VAUSE: No, but this is something people are looking at saying the Obama administration is trying to slow down something that the Trump administration will want to do because he has said he does want to keep an eye on people coming in from certain countries. We will continue to watch this.

Juliette, always great to have you with us. Thanks so much.

KAYYEM: Thanks.

VAUSE: Up next for us, the death toll rising in the tragic fireworks explosion in Mexico. People there still searching for missing family members. We take you will live.


[11:51:42] VAUSE: The death toll is rising from huge explosions at the fireworks market north of Mexico City. Authorities confirm 33 people were killed. Forensic teams and desperate family members are still searching for more victims.

CNN's Sara Sidner joins us from the site of the explosions.

Sara, I understand you've spoken to some family members there.

SARA SIDNER, CNN CORRESPODNENT: Yes, I mean, there are families still looking for their loved one, because some of the people who were so devastated by this blast were charred so badly authorities couldn't figure out who they were and are having to do DNA testing.

I want to let you listen to a gentleman who came up to us. He was desperate. He had a picture of his mother, looking for her.


SIDNER: Where have you been looking for her?

JORGE AVALOS MIRANDA, LOOKING FOR FAMILY MEMBER (through translator): Yes. I have been looking for her in hospitals. I can't find her there. She is not registered anywhere. We've talked to ambulances. They don't have her there. We've checked morgues. They haven't found anyone with her characteristics.


SIDNER: And that's the story for quite a lot of people. Some people still standing outside the morgue, some at hospitals waiting to see the -- what has happened to their loved ones and if they're going to make it. We've also learned, John, at least eight children have been confirmed dead in this terrible blast.

And I know you're probably looking at the pictures of that blast. We've also learned something new. I want to give you a look at the scene here this morning. We've been talking to a stall owner as well as looking at some great reporting by the newspaper here, and what they said was the reason this may have happened, not because, but the reason why it was so bad and there was a chain reaction, is they have tried to change this market, in 2005, after a fire there. And then the vendors broke some of the rules and put their fireworks in places where they could catch fire if another firework stall caught fire. So, that may be one of the reasons why you saw this huge chain reaction -- John?

VAUSE: Those pictures are astounding.

Sara Sidner for us. Thank you so much, Sara.

Up next, a "Jeopardy" contestant who died from cancer before she could see her appearances on TV. Her final episode aired last night. Alex Trebek gave a touching tribute and details on her final wish. That's next.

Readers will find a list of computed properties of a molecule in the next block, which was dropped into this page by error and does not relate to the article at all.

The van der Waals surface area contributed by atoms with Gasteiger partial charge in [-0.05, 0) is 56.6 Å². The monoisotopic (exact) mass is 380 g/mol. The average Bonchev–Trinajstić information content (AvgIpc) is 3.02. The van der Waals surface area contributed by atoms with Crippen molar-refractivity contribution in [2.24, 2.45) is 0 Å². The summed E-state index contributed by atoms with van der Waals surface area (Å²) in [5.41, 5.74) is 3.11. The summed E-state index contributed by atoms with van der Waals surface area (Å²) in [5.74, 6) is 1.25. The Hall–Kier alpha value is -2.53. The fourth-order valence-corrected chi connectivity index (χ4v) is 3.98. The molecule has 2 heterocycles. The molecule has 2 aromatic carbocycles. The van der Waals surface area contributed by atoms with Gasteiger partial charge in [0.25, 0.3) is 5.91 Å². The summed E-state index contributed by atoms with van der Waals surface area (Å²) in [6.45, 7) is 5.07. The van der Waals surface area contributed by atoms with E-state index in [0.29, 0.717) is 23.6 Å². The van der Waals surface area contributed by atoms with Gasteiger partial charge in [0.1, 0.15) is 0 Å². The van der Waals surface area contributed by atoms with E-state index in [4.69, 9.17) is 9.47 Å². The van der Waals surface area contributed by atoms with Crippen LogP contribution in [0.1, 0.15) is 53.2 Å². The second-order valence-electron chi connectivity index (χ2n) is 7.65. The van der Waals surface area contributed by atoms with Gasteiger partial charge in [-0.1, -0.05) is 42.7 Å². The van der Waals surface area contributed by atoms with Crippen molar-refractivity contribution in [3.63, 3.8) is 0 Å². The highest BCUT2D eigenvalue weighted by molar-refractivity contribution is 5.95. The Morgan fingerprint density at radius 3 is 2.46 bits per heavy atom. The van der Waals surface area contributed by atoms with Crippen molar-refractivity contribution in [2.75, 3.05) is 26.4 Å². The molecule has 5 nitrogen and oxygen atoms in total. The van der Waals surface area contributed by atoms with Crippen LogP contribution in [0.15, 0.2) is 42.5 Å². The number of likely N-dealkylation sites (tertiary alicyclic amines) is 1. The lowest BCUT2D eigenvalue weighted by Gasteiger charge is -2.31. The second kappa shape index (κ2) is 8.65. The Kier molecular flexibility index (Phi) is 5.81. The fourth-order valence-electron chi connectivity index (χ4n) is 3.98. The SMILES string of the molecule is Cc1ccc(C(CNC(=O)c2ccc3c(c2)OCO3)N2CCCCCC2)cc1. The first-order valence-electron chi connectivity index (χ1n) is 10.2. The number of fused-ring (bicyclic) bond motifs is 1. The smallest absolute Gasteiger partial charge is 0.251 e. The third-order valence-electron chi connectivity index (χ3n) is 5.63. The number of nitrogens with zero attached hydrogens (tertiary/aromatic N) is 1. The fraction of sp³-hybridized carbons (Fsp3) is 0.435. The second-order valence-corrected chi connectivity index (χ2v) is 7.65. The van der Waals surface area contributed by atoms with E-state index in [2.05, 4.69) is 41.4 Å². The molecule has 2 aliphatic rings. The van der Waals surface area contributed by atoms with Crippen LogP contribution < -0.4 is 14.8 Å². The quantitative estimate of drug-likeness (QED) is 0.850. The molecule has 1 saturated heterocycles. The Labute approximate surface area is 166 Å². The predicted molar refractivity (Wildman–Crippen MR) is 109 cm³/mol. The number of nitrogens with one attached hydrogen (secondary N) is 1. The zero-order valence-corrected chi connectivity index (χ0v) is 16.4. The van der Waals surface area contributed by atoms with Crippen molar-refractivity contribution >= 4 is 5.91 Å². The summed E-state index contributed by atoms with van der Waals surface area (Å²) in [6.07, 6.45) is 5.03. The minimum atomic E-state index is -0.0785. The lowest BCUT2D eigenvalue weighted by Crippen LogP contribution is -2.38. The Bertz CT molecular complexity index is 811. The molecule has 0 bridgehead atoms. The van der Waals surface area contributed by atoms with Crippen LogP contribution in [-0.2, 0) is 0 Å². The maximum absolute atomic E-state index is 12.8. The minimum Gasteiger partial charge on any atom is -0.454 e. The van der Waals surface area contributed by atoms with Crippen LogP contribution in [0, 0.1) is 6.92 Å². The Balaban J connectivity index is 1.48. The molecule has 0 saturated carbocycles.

[11:57:15] ALEX TREBEK, HOST, JEOPARDY: And our returning champion, a science content developer from Austin, Texas, Cindy Stowell, whose six-day cash winnings total $103,803.



VAUSE: A champion until the end. Cindy passed away earlier this month after a fight with cancer. But not before she put up quite a fight on "Jeopardy." Ended up with a six-game winning streak as "Jeopardy" champ. Her final episode on the show aired last night.

Host Alex Trebek shared how Cindy dreamed of competing on the show.


TREBEK: For the past six Jeopardy programs, you folks have been getting to know the talented champion, Cindy Stowell. To appear on our show was the fulfillment a lifelong ambition for that lady.

What you did not know is when we taped these programs with her a few weeks ago, she was suffering is from stage-4 cancer. Sadly, on December 5th, Cindy Stowell passed away.

From all of us here at "Jeopardy," our sincere condolences to her family and her friends.


VAUSE: That was Alex Trebek.

CNN's Rachel Crane joins me know.

Cindy, she didn't tell people about her illness.

RACHEL CRANE, CNN CORRESPONDENT: No, it's really inspiring her. She had a fever, was on pain pills during those tapings. She didn't tell any of her competitors, only a handful of producers and "Jeopardy" host, Alex Trebek. The show paid tribute to her last night as you just heard.

Also, they revealed and released a behind the scenes video in which Cindy, rather emotionally, spoke about her condition and where she would be donating the money.


CINDY STOWELL, JEOPARDY CONTESTANT HAD CANCER: It was kind of just a line in the sand that I drew. I wanted to donate a lot of the money to cancer research. Partly, because -- this is hard. And I'm sorry. Maybe I should pause or something like that. But I'm dying cancer, and I really would like the money that I win to be used to help others, and so this seems like a good opportunity.


CRANE: So touching hearing her words there. Her legacy is going to include a sizable donation. I mean, she won over $100,000 on Jeopardy during her six-day winning streak.

And this really was the fulfillment of a lifelong goal. She described how, in ninth grade, she auditioned for a junior tournament and didn't make it, so really making it on to "Jeopardy" before she passed was a lifelong dream.

VAUSE: What a champion, and not just how she won on "Jeopardy."

Rachel Crane, thanks so much for being with us.

ANNOUNCER: This is CNN breaking news.

[12:00:10] VAUSE: Top of the hour. John Berman here.

We have new and alarming developments --